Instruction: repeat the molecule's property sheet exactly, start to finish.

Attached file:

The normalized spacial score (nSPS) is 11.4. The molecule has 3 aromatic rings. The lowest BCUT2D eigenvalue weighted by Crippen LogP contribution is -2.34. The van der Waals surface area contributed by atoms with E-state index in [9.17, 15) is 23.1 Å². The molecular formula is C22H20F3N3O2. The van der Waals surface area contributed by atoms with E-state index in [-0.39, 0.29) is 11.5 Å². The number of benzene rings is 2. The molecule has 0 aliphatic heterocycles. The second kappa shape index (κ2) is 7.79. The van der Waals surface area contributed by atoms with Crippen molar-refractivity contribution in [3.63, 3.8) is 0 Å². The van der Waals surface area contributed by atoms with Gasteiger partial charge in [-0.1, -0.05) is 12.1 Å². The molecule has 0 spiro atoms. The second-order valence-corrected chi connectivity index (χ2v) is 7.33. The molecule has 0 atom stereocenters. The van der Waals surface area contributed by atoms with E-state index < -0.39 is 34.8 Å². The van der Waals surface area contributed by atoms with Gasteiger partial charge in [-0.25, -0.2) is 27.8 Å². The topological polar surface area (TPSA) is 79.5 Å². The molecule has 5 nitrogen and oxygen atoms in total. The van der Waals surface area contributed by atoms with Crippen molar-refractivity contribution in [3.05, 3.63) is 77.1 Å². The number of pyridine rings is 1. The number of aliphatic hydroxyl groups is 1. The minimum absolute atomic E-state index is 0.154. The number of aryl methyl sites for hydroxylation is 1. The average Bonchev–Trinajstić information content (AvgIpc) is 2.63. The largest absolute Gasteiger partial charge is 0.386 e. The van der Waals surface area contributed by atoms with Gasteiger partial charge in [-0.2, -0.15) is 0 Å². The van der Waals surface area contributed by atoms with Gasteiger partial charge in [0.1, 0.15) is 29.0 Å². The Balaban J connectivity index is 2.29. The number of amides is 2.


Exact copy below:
The normalized spacial score (nSPS) is 11.4. The molecule has 3 aromatic rings. The lowest BCUT2D eigenvalue weighted by Crippen LogP contribution is -2.34. The van der Waals surface area contributed by atoms with E-state index in [9.17, 15) is 23.1 Å². The molecular formula is C22H20F3N3O2. The van der Waals surface area contributed by atoms with E-state index in [-0.39, 0.29) is 11.5 Å². The number of benzene rings is 2. The molecule has 0 aliphatic heterocycles. The second kappa shape index (κ2) is 7.79. The van der Waals surface area contributed by atoms with Crippen molar-refractivity contribution in [3.63, 3.8) is 0 Å². The van der Waals surface area contributed by atoms with Gasteiger partial charge in [-0.1, -0.05) is 12.1 Å². The molecule has 0 spiro atoms. The second-order valence-corrected chi connectivity index (χ2v) is 7.33. The molecule has 0 atom stereocenters. The van der Waals surface area contributed by atoms with E-state index < -0.39 is 34.8 Å². The van der Waals surface area contributed by atoms with Gasteiger partial charge in [-0.25, -0.2) is 27.8 Å². The topological polar surface area (TPSA) is 79.5 Å². The molecule has 5 nitrogen and oxygen atoms in total. The van der Waals surface area contributed by atoms with Crippen molar-refractivity contribution in [3.05, 3.63) is 77.1 Å². The number of pyridine rings is 1. The number of aliphatic hydroxyl groups is 1. The minimum absolute atomic E-state index is 0.154. The number of aryl methyl sites for hydroxylation is 1. The average Bonchev–Trinajstić information content (AvgIpc) is 2.63. The largest absolute Gasteiger partial charge is 0.386 e. The van der Waals surface area contributed by atoms with Gasteiger partial charge in [-0.2, -0.15) is 0 Å². The van der Waals surface area contributed by atoms with Gasteiger partial charge in [0.1, 0.15) is 29.0 Å². The Balaban J connectivity index is 2.29. The number of amides is 2.